Bryan Caplan  

Bio-Economics in the Courtroom

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True story:

Twin brothers Raymon and Richard Miller are the father and uncle to a 3-year-old little girl. The problem is, they don't know which is which. Or who is who.

The identical Missouri twins say they were unknowingly having sex with the same woman. And according to the woman's testimony, she had sex with each man on the same day. Within hours of each other.

When the woman in question, Holly Marie Adams, got pregnant, she named Raymon the father, but he contested and demanded a paternity test, bringing his own brother Richard to court.

You'll be shocked, shocked to learn that it's all about money:

As soon as Raymon was asked to pay child support, he demanded that he and his brother both take a paternity test. When the paternity test came back with the same results, he took the matter to the courts where Judge Fred Copeland ruled that even in light of the identical DNA tests and overlapping relationships, Raymon would remain the legal father of the child. Raymon hopes to continue appealing the decision.

"I want to go to the Supreme Court," Raymon told ABC News. "If they can't prove it's me then they should throw it out of court." And as for the child support, he said, "The state should eat it."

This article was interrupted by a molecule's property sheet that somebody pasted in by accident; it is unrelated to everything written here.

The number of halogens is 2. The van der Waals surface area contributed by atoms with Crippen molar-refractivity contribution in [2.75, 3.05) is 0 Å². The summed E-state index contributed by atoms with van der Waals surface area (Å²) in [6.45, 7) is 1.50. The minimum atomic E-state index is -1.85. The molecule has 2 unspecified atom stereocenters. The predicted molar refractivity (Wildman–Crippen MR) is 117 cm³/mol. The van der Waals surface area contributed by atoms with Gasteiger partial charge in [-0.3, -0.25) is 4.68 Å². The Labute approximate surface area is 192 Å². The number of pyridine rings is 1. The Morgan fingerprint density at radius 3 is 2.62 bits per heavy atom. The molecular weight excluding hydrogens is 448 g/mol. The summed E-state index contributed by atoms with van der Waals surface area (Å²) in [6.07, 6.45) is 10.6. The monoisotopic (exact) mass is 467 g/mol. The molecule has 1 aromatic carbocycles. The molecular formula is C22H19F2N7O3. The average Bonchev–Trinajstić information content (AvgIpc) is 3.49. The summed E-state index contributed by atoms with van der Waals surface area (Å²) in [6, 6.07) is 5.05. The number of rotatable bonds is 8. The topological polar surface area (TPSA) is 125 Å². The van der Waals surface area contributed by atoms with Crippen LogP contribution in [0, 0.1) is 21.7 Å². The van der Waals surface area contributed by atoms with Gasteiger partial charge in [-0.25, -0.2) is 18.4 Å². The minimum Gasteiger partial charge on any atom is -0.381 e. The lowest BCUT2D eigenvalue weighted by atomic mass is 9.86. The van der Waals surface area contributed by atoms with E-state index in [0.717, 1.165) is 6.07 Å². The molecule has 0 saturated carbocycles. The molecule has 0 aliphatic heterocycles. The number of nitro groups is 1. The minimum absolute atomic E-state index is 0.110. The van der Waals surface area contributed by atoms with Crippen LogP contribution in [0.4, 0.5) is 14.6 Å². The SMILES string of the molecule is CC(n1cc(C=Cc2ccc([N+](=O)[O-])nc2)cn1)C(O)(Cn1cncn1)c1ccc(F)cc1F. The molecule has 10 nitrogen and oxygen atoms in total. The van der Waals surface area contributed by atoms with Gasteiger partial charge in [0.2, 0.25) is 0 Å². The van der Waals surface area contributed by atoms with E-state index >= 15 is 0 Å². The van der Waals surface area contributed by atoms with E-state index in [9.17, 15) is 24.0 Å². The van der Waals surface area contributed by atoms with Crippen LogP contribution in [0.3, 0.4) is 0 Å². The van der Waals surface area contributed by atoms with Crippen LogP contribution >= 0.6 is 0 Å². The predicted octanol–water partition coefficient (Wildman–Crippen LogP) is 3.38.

Yep, two grown men share half the baby's genes, but a nation of strangers should pick up the tab.


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COMMENTS (5 to date)
dearieme writes:

I rather suspect that Solomon's procedure wouldn't work with these two.

Brad Hutchings writes:

I saw this on TV a couple weeks ago... Notice that neither of these guys has a lock on his refrigerator.

Dan Robinson writes:

I think I was talking about this case with Tom Bell and Michael Huemer (maybe you?). My recommendation would be a fertility test on the twins, although it's a long shot.

Christina writes:

Raymon is much more likely to be the father because a) he and the mother had a relationship, while his brother was merely a one-night stand; and b) the conception likely did NOT occur on that day that she had sex with both brothers.

Also interesting to note is that neither brother has a relationship with the child, either as uncle or father, but their mother does.

Raymon is going to be quite disappointed to learn that paternity law existed before DNA testing, and the state is quite willing and capable of holding him accountable without it. And he can't get out of his obligation by declaring bankruptcy or quitting his job. The state will take his money regardless.

jurisnaturalist writes:

So, there's no way that the judge can order the brothers to each pay half the child support?

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